The crime-filled video, a visual polar opposite from the original’s dreamlike black-and-white haze, was a prequel to the seldom-seen, Fab Five Freddy-directed "One Love" clip.

As far as I know, Sony has never officially released an explicit version of the Tip Mix. Thankfully they opted for the easy-to-reverse “ish” edits, so I’ve taken the time to undo them to the best of my ability.

399 plays

Jungle Brothers feat. Q-Tip
“On The Road Again (My Jimmy Weighs A Ton) [Q-Tip Remix]”
On The Road Again (My Jimmy Weighs A Ton)/Simple As That [12"]
Jungle Brothers feat. Q-Tip — On The Road Again (My Jimmy Weighs A Ton) [Q-Tip Remix] /

Produced by Q-Tip
(1993)

Continuing with the Native Tongues theme, this week I’m featuring tracks remixed by Q-Tip for other artists.

"On The Road Again" was one of the more conventional records on the album that started life as Crazy Wisdom Masters. Q-Tip added a bit of boogie and a guest verse to the mellow original. The video mixes the album version’s vocals with The Abstract’s new beat.

0 plays

A Tribe Called Quest feat. Leaders of the New School
“Scenario [Young Nation Mix]”
Revised Quest For The Seasoned Traveller
A Tribe Called Quest feat. Leaders of the New School — Scenario [Young Nation Mix] /

Produced by Marc O. Nelson
(1991)

When you think of "Scenario" remixes, this is not the one that comes to mind, but it still rocks.

Only available on the UK 12” and the import Revised Quest For The Seasoned Traveller compilation, the Young Nation Mix gets a healthy dose of early 90s bass thump, courtesy of the Young Disciples’ Marc O. Nelson.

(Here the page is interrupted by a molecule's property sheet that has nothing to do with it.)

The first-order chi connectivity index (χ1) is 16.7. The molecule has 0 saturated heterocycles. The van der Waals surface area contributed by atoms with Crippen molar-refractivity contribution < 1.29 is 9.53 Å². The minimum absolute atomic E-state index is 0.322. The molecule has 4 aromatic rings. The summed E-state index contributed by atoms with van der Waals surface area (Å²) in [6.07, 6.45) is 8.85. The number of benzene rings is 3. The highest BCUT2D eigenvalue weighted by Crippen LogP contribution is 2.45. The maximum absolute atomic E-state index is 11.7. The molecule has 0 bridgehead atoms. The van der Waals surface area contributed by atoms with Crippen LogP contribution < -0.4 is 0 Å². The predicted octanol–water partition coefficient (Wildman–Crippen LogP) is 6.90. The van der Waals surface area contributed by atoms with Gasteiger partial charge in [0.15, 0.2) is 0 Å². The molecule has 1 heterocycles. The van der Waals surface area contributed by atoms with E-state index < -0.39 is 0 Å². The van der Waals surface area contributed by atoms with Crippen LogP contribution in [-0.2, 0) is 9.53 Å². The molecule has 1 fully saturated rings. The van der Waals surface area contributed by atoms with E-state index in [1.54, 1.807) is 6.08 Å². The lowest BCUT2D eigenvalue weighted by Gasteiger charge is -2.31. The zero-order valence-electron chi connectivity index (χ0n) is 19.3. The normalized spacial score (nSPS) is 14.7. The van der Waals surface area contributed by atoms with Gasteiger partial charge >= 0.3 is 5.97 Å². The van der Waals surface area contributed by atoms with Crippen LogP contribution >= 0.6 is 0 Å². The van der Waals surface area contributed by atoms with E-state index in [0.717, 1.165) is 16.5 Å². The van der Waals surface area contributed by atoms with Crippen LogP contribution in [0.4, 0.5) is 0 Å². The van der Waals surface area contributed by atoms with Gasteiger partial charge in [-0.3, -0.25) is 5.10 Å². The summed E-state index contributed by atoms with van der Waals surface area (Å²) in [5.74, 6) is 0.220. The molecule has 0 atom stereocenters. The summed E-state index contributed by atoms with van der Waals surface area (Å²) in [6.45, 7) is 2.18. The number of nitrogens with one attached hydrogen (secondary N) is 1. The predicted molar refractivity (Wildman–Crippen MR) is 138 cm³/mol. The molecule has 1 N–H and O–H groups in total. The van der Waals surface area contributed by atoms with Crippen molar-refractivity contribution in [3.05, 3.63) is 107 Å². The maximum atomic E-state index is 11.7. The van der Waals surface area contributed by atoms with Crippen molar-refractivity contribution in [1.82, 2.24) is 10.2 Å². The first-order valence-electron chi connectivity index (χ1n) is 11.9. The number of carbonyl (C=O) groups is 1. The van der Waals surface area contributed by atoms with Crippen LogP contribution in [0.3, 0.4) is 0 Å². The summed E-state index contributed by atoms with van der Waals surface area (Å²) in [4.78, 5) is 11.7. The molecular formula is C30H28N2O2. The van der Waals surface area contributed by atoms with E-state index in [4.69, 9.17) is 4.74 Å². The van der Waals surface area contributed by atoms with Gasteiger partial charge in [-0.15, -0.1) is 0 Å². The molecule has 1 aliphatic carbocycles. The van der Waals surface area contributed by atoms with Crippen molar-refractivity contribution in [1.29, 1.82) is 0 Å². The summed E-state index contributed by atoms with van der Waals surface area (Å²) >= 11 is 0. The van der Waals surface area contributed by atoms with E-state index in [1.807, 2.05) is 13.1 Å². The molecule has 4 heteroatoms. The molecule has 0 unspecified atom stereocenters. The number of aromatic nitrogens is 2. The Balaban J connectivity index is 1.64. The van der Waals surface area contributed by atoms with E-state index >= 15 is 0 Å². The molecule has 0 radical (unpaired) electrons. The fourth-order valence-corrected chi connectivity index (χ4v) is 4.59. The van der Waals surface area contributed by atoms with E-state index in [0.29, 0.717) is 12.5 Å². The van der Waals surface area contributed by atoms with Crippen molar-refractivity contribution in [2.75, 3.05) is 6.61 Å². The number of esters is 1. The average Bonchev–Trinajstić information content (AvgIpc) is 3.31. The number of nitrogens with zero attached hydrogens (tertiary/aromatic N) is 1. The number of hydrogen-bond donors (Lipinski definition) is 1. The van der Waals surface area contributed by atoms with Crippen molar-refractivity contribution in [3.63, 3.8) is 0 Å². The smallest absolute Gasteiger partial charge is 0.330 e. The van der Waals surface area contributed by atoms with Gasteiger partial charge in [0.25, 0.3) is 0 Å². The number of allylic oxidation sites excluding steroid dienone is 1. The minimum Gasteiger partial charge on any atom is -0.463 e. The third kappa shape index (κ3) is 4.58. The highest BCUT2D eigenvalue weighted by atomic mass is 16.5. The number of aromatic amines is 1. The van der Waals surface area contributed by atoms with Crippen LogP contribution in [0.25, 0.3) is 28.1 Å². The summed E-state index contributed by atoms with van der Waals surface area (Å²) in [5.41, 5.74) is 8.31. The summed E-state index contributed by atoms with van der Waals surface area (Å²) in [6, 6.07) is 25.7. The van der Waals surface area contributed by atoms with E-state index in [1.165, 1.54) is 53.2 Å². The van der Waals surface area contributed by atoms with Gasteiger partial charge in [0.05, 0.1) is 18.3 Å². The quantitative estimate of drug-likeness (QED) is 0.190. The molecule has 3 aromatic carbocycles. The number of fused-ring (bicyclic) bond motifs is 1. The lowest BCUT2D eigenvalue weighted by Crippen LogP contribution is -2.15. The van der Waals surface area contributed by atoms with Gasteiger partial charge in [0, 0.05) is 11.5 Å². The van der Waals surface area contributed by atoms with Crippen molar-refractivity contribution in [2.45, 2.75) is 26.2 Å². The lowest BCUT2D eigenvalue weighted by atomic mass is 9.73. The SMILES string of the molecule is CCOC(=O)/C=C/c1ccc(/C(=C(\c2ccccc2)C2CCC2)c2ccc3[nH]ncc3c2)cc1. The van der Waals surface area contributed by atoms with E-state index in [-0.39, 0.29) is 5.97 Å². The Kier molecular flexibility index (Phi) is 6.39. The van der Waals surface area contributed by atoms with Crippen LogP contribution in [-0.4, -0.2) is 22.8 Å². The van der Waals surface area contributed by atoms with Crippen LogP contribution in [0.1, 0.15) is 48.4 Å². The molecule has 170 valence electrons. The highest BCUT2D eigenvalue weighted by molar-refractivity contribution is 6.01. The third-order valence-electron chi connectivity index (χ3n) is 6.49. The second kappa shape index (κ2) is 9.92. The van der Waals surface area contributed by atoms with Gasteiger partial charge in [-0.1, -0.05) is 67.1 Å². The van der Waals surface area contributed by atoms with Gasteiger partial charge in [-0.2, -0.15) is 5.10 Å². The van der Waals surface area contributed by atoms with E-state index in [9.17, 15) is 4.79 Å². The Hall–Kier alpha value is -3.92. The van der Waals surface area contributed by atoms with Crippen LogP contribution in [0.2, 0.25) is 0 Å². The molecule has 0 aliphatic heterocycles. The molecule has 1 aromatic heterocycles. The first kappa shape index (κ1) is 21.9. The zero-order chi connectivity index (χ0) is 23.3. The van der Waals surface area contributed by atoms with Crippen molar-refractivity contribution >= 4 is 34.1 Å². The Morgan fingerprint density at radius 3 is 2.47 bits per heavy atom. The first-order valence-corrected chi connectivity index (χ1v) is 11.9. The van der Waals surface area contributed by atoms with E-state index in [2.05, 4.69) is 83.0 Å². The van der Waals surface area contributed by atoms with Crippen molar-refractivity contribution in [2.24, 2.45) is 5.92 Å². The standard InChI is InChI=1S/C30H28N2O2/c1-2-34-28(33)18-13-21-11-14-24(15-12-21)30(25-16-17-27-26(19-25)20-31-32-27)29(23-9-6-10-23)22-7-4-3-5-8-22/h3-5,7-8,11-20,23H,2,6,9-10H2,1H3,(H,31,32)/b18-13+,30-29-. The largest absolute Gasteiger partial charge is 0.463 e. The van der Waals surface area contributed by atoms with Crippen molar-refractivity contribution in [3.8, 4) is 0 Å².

10 plays

De La Soul feat. Dres, A Tribe Called Quest, Lovie Brown, Bestro & Vinia Mojica
“What Yo' Life Can Truly Be”
A Roller Skating Jam Named "Saturdays" [CD Single]
De La Soul feat. Dres, A Tribe Called Quest, Lovie Brown, Bestro & Vinia Mojica — What Yo’ Life Can Truly Be /

Produced by De La Soul
(1991)

The “A Roller Skating Jam Named ‘Saturdays’” 12” contained several re-workings of the original track, with the most intriguing being this Native Tongues free for all. “What Yo’ Life Can Truly Be” keeps the same drum track, but adds a new bass line and all new verses and guests.

The two mystery MCs are Amityville natives Lovie Brown and Bestro (Da Altered Beast). I can’t find any info on Brown, but you may recognize Bestro’s voice from Prince Paul’s Horror City group. They’re most famous for having their unreleased album tracks recycled and put to good use on Prince Among Thieves.

20 plays

A Tribe Called Quest feat. Afrika Baby Bam
“If The Papes Come”
Can I Kick It? [12"]
A Tribe Called Quest feat. Afrika Baby Bam — If The Papes Come /

Produced by A Tribe Called Quest
(1990)

This b-side has been featured on numerous A Tribe Called Quest compilations and even the Mi Vida Loca soundtrack, but it’s always the remix, which has a slightly tweaked beat and inexplicably removes Afrika’s verse. Perhaps Jive was worried his use of “shit” would ruin the group’s early ill-matching-dashiki image.

Both this track and the "Can I Kick It?" Spirit Mix gave listeners a harder hitting, bottom-heavy preview of their then-upcoming album, The Low End Theory. “If The Papes Come” used the same Lou Donaldson sample as Main Source’s "Just A Friendly Game Of Baseball", thus inspiring the remix “for our friends in A Tribe Called Quest.” Production is credited to "Hoods", which I assume is an alias for Tribe/Q-Tip.